0
$\begingroup$

I am trying to find a single (i.e. non-piecewise) analytic function $f(x)$ with the following features:

$f(x), f'(x)$ defined $ \forall x \in \mathbb R$
$f'(x) > 0, \forall x$
$lim_{x \to - \infty} f(x) = - \infty$
$lim_{x \to + \infty} f(x) = + \infty$
$lim_{x \to - \infty} f'(x) = m, m \in \mathbb R^+$
$lim_{x \to + \infty} f'(x) = m, m \in \mathbb R^+$
$f'(\frac 1 2) = n, n \in \mathbb R^+, n \le \frac m {10}$ # no longer applicable, see edit below #

So a monotonically increasing curve that approximates a straight line of slope $m$ almost everywhere, except for a section with much lower slope $n$ around $x = \frac 1 2$, say for $0.1 < x < 0.9$.

How would you go about putting together such a function?

EDIT

I had forgotten to include a condition:

$f'(x) \ge n, \forall x$

Also, I realized the function I am looking for becomes symmetric with respect to the origin if I translate $x$ by $- \frac 1 2$, so in fact the previously mentioned condition on the derivative becomes:

$f'(0) = n, n \in \mathbb R^+, n \le \frac m {10}$

$\endgroup$
2
$\begingroup$

EDIT: Taking into account the OP's edits, we have to modify the previous function slightly. I'm merging it with the original answer for clarity.

Assume $m,n,a > 0, m>n$. Then, consider the function $$f(x) = \int_0^x \left(m-(m-n)e^{-\frac{u^2}{a^2}}\right) du = mx-(m-n)a\frac{\sqrt{\pi}}{2} \ \text{erf}\left(\frac{x}{a}\right)$$

Thus, we get for $f(x)$

  1. As $\text{erf}(-\infty)$ is finite, $\lim_{x\to-\infty} f(x) = -\infty$
  2. As $\text{erf}(\infty)$ is finite, $\lim_{x \to \infty} f(x) = \infty$

Also, we have $f'(x) = m-(m-n)e^{-\frac{x^2}{a^2}}$. This gives for $f'(x)$

  1. For all $x$, as $e^{-\frac{x^2}{a^2}} \le 1$, we get \begin{align} f'(x) &= m-(m-n)e^{-\frac{x^2}{a^2}} \\ &\ge m-(m-n)\\ &=n \end{align}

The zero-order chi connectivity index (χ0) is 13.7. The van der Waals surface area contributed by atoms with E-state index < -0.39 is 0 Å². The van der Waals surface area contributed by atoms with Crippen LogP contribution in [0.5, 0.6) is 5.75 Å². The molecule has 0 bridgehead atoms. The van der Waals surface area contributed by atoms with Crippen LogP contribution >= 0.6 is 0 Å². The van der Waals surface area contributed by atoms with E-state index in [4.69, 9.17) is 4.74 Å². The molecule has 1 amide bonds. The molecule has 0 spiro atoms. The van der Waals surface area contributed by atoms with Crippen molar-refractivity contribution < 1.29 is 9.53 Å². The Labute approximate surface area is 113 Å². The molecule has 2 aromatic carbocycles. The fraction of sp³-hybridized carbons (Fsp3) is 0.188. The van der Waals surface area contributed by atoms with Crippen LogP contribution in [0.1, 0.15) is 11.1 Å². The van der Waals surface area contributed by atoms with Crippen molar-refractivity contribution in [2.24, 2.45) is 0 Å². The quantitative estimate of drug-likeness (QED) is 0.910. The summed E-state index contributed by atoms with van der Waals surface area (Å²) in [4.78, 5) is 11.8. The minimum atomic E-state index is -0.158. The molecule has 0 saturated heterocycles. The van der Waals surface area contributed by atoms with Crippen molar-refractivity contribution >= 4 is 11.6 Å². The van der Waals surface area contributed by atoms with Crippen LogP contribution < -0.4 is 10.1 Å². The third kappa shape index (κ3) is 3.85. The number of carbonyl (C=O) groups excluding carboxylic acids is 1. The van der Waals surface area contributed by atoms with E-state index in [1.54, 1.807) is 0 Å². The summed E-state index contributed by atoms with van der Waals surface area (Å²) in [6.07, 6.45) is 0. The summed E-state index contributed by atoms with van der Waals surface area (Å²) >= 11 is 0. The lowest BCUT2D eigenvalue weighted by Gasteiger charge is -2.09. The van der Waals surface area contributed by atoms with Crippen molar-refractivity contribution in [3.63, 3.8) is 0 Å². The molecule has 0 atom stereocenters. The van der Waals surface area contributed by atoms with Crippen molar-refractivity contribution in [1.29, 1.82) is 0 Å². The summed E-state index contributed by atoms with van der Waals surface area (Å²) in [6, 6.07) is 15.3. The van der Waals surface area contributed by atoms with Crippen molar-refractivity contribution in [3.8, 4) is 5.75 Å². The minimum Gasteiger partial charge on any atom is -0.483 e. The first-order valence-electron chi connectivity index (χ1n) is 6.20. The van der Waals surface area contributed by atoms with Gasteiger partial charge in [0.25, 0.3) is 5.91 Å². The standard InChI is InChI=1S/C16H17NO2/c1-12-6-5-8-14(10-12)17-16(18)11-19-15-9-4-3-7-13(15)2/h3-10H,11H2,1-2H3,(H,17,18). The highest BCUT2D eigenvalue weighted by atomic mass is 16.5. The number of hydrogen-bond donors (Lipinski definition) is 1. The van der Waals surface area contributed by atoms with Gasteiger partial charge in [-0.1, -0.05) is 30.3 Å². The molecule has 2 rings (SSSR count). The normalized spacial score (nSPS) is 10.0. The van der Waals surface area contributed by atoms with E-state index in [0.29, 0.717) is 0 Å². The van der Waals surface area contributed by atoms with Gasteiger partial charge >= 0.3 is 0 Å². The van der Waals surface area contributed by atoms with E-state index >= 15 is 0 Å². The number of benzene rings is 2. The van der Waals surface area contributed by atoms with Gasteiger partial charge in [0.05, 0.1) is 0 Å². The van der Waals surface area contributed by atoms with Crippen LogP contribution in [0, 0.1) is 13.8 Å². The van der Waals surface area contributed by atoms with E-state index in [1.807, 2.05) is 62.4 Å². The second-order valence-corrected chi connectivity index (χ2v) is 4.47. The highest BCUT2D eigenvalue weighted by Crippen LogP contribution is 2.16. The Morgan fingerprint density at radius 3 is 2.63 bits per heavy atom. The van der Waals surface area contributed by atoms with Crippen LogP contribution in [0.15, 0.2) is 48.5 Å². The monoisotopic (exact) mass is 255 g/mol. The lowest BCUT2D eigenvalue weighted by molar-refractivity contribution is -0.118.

2. $f'(0) = m-(m-n)e^{-\frac{0^2}{a^2}}= m-(m-n) =n \ \ \forall \ x$
  3. $\lim_{x\to-\infty} f'(x) = \lim_{x\to-\infty} \left(m-(m-n)e^{-\frac{x^2}{a^2}}\right) = m$
  4. $\lim_{x\to\infty} f'(x) = \lim_{x\to\infty} \left(m-(m-n)e^{-\frac{x^2}{a^2}}\right) = m$

Note that $m, n, a$ here are completely general. So, we can now impose any other conditions, like $n\le \frac{m}{10}$ trivially.

$\endgroup$
4
  • $\begingroup$ That's brilliant, thank you very much! I realize now that I omitted an important condition: $f'(x) \ge n, \forall x$. And in fact I would need $m$ to be a parameter in the equation. I might try to adapt your equation to achieve this, but if you have any suggestions, as you were so quick finding what I was looking for... $\endgroup$ Jan 22 at 18:12
  • $\begingroup$ Could you write it down in your main question? It'll both help me and others to answer your question better. $\endgroup$
    – Ishan Deo
    Jan 22 at 19:29
  • $\begingroup$ Sure, thanks. Done. $\endgroup$ Jan 22 at 19:42
  • $\begingroup$ There. I've changed it. $\endgroup$
    – Ishan Deo
    Jan 22 at 20:07

Your Answer

By clicking “Post Your Answer”, you agree to our terms of service, privacy policy and cookie policy

Not the answer you're looking for? Browse other questions tagged or ask your own question.